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| Clusters Nebulae Galaxies on Jun 29, 2009

M20: Trifid Nebula

The Trifid Nebula (Messier 20) is one of the many binocular treasures in the summer Milky Way. Its name means “divided into three lobes,” but you’ll probably need a telescope to see why. On a dark, moonless night, you can star-hop upward from the spout of the Teapot in Sagittarius to the Lagoon Nebula (Messier 8). In the same binocular field, look for the smaller and fainter Trifid Nebula as a fuzzy patch above the Lagoon.

How to find it

If you’ve never seen the summer Milky Way before, you’re truly missing one of Nature’s greatest spectacles. It is definitely worth your while to travel away from pesky city lights to see the many star clusters and nebulae that beautify a dark summer night. Bring a reclining lawn chair and binoculars with you to take it all in.

We highlight one of the many summer treasures: the Trifid Nebula (Messier 20), a binocular attraction in the constellation Sagittarius the Archer. To locate it, first find The Teapot formation in the western half of Sagittarius. The Teapot is an asterism – a star pattern that is NOT a constellation. Nonetheless, most people have an easier time envisioning the Teapot than the Centaur that Sagittarius is suppose to represent.

As seen from mid-northern latitudes, the Teapot is due south and highest in the sky around midnight (1 a.m. daylight saving time) on July 1. Even so, the Teapot never climbs very high in our northern skies, so any obstructions such as trees or mountains may block your view of this landmark star formation. Because the stars return to the same place in the sky some 2 hours earlier with each passing month, the Teapot is highest up around 10 p.m. (11 p.m. daylight saving time) on August 1, and highest at about 8 p.m. (9 p.m. daylight saving time) on September 1.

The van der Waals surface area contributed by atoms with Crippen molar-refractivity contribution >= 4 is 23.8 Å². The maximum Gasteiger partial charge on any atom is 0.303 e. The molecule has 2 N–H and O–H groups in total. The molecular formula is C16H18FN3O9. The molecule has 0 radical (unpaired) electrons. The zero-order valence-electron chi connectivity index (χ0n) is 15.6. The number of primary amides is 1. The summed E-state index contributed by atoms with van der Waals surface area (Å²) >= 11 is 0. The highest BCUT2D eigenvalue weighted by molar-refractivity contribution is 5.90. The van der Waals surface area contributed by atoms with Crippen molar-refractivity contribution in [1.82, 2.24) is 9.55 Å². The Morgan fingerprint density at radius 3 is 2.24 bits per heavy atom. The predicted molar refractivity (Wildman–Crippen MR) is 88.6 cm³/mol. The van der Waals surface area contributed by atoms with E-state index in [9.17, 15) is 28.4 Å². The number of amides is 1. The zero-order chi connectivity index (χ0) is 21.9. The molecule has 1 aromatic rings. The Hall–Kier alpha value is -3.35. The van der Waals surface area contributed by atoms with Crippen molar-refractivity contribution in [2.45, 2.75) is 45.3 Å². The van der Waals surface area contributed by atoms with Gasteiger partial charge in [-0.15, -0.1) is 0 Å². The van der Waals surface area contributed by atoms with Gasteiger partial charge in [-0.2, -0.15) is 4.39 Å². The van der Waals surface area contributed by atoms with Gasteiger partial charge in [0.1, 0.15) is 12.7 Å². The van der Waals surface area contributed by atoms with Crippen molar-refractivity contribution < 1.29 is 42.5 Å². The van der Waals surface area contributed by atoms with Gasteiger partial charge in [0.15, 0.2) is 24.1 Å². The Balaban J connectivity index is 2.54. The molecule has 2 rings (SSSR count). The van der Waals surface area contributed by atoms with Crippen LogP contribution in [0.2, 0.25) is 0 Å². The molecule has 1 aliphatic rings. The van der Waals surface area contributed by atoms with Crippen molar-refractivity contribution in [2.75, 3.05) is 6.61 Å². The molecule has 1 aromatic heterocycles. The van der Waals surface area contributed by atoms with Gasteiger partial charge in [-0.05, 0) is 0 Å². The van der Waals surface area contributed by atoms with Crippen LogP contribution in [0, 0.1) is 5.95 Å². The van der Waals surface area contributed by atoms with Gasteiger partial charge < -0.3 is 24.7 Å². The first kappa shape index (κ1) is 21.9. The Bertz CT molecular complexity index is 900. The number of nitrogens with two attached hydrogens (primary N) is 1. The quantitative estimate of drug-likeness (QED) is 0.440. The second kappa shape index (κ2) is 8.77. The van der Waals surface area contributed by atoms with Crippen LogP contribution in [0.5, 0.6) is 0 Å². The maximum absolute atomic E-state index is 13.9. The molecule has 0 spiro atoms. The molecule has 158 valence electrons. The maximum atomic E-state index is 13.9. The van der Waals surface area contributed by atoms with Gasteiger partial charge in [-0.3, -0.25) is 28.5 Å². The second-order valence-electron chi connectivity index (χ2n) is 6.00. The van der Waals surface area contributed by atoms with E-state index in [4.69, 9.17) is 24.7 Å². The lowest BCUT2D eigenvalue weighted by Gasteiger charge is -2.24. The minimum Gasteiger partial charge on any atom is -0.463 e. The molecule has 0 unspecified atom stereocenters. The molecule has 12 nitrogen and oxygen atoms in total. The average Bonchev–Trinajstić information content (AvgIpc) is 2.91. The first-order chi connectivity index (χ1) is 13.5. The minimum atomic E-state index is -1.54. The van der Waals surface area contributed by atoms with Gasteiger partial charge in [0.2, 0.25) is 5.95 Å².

Photo Credit Trifid Nebula: ESO

As shown on our sky chart, we use the three westernmost (right-hand) stars of the Teapot spout to star-hop to the Trifid Nebula. Draw an imaginary line form the spout’s bottom star and in between the spout’s uppermost stars. Use binoculars and go about twice the spout’s distance upward until a bright hazy object glares at you in your binoculars. That’s the Lagoon Nebula (Messier 8), which is actually visible to the unaided eye on a dark, moonless night.

Once you locate the Lagoon Nebula, look for the smaller Trifid Nebula as a hazy object some 2 degrees above the Lagoon. For reference, keep in mind that a binocular field commonly spans 5 to 6 degrees of sky.


Whether the close-knit nebulosity of the Trifid and Lagoon Nebulae represents a chance alignment or an actual kinship between the two nebulae is open to question. Both the Trifid and Lagoon Nebulae are thought to reside about 5,000 light-years away, suggesting the possibility of a common origin. But these distances are not known with precision, and may be subject to revision.

Both the Trifid and Lagoon Nebulae are vast cocoons of interstellar dust and gas. These are stellar nurseries, actively giving birth to star formation. The Trifid and Lagoon Nebulae are summertime’s answer to the winter sky’s Great Orion Nebula.

The Trifid Nebula (M20) is at RA: 18h 02.6s; Dec: 23o 02′ south